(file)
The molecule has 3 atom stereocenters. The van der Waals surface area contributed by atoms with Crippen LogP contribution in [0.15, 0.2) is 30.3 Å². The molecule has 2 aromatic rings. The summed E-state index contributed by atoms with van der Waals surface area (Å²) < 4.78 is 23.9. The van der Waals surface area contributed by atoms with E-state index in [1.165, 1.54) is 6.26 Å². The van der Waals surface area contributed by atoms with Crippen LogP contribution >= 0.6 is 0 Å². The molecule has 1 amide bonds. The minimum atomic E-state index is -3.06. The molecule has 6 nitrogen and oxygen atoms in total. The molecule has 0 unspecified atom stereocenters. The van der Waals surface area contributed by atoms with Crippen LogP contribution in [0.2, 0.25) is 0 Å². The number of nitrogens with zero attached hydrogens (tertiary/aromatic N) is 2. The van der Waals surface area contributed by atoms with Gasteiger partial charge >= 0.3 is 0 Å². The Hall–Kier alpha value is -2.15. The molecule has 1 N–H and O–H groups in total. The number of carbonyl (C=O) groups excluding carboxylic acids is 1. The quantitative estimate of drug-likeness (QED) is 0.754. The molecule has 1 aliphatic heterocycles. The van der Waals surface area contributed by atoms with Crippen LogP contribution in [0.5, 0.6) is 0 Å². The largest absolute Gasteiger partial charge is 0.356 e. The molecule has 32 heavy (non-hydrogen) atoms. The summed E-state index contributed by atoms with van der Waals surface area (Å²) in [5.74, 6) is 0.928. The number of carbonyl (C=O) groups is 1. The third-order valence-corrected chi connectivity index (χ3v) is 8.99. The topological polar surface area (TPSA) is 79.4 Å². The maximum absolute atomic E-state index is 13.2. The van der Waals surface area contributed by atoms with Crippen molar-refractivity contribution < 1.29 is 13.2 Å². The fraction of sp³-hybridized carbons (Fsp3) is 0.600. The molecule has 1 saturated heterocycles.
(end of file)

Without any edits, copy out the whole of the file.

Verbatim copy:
The molecule has 3 atom stereocenters. The van der Waals surface area contributed by atoms with Crippen LogP contribution in [0.15, 0.2) is 30.3 Å². The molecule has 2 aromatic rings. The summed E-state index contributed by atoms with van der Waals surface area (Å²) < 4.78 is 23.9. The van der Waals surface area contributed by atoms with E-state index in [1.165, 1.54) is 6.26 Å². The van der Waals surface area contributed by atoms with Crippen LogP contribution >= 0.6 is 0 Å². The molecule has 1 amide bonds. The minimum atomic E-state index is -3.06. The molecule has 6 nitrogen and oxygen atoms in total. The molecule has 0 unspecified atom stereocenters. The van der Waals surface area contributed by atoms with Crippen LogP contribution in [0.2, 0.25) is 0 Å². The number of nitrogens with zero attached hydrogens (tertiary/aromatic N) is 2. The van der Waals surface area contributed by atoms with Gasteiger partial charge >= 0.3 is 0 Å². The Hall–Kier alpha value is -2.15. The molecule has 1 N–H and O–H groups in total. The number of carbonyl (C=O) groups excluding carboxylic acids is 1. The quantitative estimate of drug-likeness (QED) is 0.754. The molecule has 1 aliphatic heterocycles. The van der Waals surface area contributed by atoms with Crippen LogP contribution in [0.5, 0.6) is 0 Å². The largest absolute Gasteiger partial charge is 0.356 e. The molecule has 32 heavy (non-hydrogen) atoms. The summed E-state index contributed by atoms with van der Waals surface area (Å²) in [5.74, 6) is 0.928. The number of carbonyl (C=O) groups is 1. The third-order valence-corrected chi connectivity index (χ3v) is 8.99. The topological polar surface area (TPSA) is 79.4 Å². The maximum absolute atomic E-state index is 13.2. The van der Waals surface area contributed by atoms with Crippen molar-refractivity contribution < 1.29 is 13.2 Å². The fraction of sp³-hybridized carbons (Fsp3) is 0.600. The molecule has 1 saturated heterocycles.